placed throughout the campus. They are
warned not to leave bicycles in front
of building entrances, doorways, on
sidewalks, in driveways, parking lots,
or against railings.
Lectures
Annual Pharmacy Lectures, College
of Pharmacy, to be held Oct. 10 and 11,
Rackham Amphitheater. Registration
to begin at 1 in Rackham Lobby, open-
ing session at 2 p.m.
Academic Notices
To all Students, College of Litera-
ture, Science, and the Arts. No courses
may be dropped from your original elec-
tions after Fri., Oct. 10.
lDoctoral Examination for Hubert
Howard Frisinger, Economics; thesis:
"Michigan State Highway Expenditure
Policy," Fri., Oct. 10, 105 Economics
Bldg., at 1:30 p.m. Chairman, R. S. Ford.
Doctoral Examination for Victor Earl
Amend, English; thesis: "The Develop-
ment of John Galsworthy as a Social
Dramatist," Sat., Oct. 11, East Council
Room, Rackham Bldg., at 9:00 a.m.
Chairman, Kenneth Rowe.
Pre-Medical and Pre-Dental Students
All students who had their recommen-
dations completed in the semester, 1951-
52, and who will desire to have further
recommendations sent this year are to
contact the Preprofessional Secretary
in 1009 Angell Hall and notify her of
their intentions immediately, so that
she may prepare additional copies of
their recommendations. This will expi-
dite matters for both the student and
the office.
Pre-Medical and Pre-Dental Students
who expect to apply for admission to a
professional school for the fall of 1953.
The University has an evaluation sys-
tem which is acceptable to all Ameri-
can medical and dental schools. Both
the University Medical and Dental
schools require applicants from within
the University to use this plan exclu-
sively. Students who wish to apply to
other professional schools should also'
make use of this system. The system was'
designed to reduce the burden of both
students and faculty members in re-
questing, and answering, personal rec-
ommendations. Students should obtain
a brief mimeographed explanation of
the system from 1006 Angell Hall and
make an appointment there with the
Preprofessional Advisers. Catalogs and
materials are on hand on all the ap-
proved medical and dental schools in
the United States.
Concert
Organ Recital. The second in a series
of three recitals of organ music by1
Johann Sebastian Bach will be present-
ed at 4:15 Sun. afternoon, Oct. 12, by
Robert Noehren, University Organist.
It will include Prelude and Fugue in
E minor, Chorale Prelude, "O Man, Thy
Grievous Sin Bemoan," Fugue in G mi-
nor; Chorale Prelude, "From God Shall
Naught Divide Me," Prelude and Fugue
in B minor, Trio Sonata No. 1 in E-flatt
major, and Toccata and Fugue in B
minor. All programs are played in Hill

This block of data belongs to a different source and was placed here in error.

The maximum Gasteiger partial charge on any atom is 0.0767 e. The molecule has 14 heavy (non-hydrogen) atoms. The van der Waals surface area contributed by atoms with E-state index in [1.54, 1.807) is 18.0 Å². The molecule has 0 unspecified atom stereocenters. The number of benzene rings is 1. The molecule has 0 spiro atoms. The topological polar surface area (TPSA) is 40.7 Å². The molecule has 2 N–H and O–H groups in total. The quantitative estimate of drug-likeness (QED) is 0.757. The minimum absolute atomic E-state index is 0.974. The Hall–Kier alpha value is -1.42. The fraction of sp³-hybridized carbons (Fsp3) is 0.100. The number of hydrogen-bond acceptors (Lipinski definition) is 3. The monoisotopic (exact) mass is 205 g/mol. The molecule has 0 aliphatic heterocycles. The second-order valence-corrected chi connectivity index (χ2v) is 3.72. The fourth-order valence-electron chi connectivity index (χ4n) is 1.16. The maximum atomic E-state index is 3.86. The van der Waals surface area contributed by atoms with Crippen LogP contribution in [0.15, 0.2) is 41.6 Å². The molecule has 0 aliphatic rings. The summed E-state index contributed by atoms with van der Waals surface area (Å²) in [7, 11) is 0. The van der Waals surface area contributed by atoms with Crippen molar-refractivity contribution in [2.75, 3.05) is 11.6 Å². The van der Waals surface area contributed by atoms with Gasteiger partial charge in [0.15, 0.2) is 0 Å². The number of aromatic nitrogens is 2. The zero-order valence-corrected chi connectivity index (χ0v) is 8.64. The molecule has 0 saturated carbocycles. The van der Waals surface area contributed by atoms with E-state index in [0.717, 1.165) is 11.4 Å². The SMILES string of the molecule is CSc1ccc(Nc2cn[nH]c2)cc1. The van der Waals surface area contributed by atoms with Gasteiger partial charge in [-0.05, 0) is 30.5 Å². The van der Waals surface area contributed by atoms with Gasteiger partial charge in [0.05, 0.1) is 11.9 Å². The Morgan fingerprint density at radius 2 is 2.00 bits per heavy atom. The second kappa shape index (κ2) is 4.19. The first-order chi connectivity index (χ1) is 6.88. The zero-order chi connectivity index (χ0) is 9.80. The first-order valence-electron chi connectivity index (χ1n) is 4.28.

Auditorium and are open to the generalj
public without charge.-
Events Tpodpa y .

ham Building. Dr. C. H. Coombs of the
Psychology Department will speak on
"Decision Making Under Uncertainty."
Department_ of Astronomy. Visitors'
Night, 7:30 p.m. Dr. Stanley P. Wyatt.
Jr. will speak on "From Here to In-
finity." After the illustrated lecture in
2003 Angell Hail, the Students' Observa-
tory on the fifth floor will be open for
telescopic observation of Jupiter and a
double star, if the sky is clear, or for
inspection of the telescopes and plane-
tarium, if the sky is cloudy. Children
are welcome, but must be accompanied
by adults.
Michigan Christian Fellowship. Im-
portant meeting for all members and
interested students, 7:30 p.m., Firseside
Room, Lane Hall.
Delta Sigma Pi, international frater-
nity in the fields of business adminis-
tration and economics, invites those
students to a Rushing Smoker at 927
Forest Ave., Fri., Oct. 10, from 7:30 to
9:30 p.m. and on Sun., Oct. 12, from 2
to 5 p.m.
Newman Club presents an open house
from 8 to 10 at St. Mary's Chapel.
There will be dancing, entertainment
andrefreshments. All Catholic students
and their friends are invited.
Hillel Social Committee meets at 4
p.m., Hillel Building Student Lounge.
All members and Anterested people are
invited to attend.
The Intercollegiate Zionist Federation
of America (IZFA) invites you to spend
Fri. evening with them. Services at
7:45, at the new Hillel Building, followed
by refreshments, singing, and dancing.
Everyone invited.
Roger Williams Guild. "Intramural
Play Time." Those who wish to swim
should meet at Guild House at 7 p.m.;
others meet at 8 p.m. at Guild House.
Come with gym shoes and ID card.
S.R.A. Coffee Hour honoring the in-
ternational students on campus, Lane
Hall, 4:30-6:00 p.m.
Canterbury Club. Catch-All Club
meets at Canterbury House at 6 p.m.
Discussion group led by Prof. William
Willcox. Light supper will be served.
First meeting of Drama Group. Every-
one invited.
Congregational Disciples Guild. Hike
to the Top of the World, leaving Guild
House at 4 p.m., returning after supper
in time for dates.
Coming Events
Square Dance Section, Faculty Wom-
en's Club, will begin its year's activi-
ties with an October dance to be held
Sat., Oct. 11, in the gymnasium of the
new Tappan Junior High School. Mr.
Newt Loken will be the caller. A 7:30
dessert and coffee hour will precede
the dance.
Newman Club will hold a Dunker's
Hour at St. Mary's Chapel immediately
after the victory Sat. Free coffee and
donuts will be served. All Catholics and
their friends invited.
Newman Club presents Latin-Ameri-
can party from 8 to 12, Sat., Oct. 11, at
St. Mary's Chapel. Latin-American
dancing and entertainment. Refresh-
ments will be served. All Catholic, Lat-
in-American students, and their friends
invited.
The Lutheran Student Association is
holding a Scavenger Hunt Sat. evening